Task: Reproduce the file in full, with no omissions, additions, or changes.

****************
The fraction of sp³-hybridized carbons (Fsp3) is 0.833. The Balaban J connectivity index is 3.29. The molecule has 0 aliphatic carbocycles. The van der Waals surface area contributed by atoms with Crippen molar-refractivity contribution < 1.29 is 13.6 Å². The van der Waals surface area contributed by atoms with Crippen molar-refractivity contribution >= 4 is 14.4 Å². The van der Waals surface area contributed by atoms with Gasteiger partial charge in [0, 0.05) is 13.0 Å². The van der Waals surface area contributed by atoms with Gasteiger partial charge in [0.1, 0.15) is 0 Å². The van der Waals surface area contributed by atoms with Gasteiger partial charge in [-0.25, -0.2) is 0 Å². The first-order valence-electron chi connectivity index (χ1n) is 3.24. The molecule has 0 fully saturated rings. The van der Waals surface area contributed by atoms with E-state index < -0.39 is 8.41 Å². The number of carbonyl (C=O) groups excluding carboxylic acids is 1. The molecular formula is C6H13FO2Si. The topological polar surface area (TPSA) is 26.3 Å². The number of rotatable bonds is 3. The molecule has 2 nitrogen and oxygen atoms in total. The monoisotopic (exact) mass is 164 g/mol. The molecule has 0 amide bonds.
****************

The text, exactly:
The fraction of sp³-hybridized carbons (Fsp3) is 0.833. The Balaban J connectivity index is 3.29. The molecule has 0 aliphatic carbocycles. The van der Waals surface area contributed by atoms with Crippen molar-refractivity contribution < 1.29 is 13.6 Å². The van der Waals surface area contributed by atoms with Crippen molar-refractivity contribution >= 4 is 14.4 Å². The van der Waals surface area contributed by atoms with Gasteiger partial charge in [0, 0.05) is 13.0 Å². The van der Waals surface area contributed by atoms with Gasteiger partial charge in [0.1, 0.15) is 0 Å². The van der Waals surface area contributed by atoms with Gasteiger partial charge in [-0.25, -0.2) is 0 Å². The first-order valence-electron chi connectivity index (χ1n) is 3.24. The molecule has 0 fully saturated rings. The van der Waals surface area contributed by atoms with E-state index < -0.39 is 8.41 Å². The number of carbonyl (C=O) groups excluding carboxylic acids is 1. The molecular formula is C6H13FO2Si. The topological polar surface area (TPSA) is 26.3 Å². The number of rotatable bonds is 3. The molecule has 2 nitrogen and oxygen atoms in total. The monoisotopic (exact) mass is 164 g/mol. The molecule has 0 amide bonds.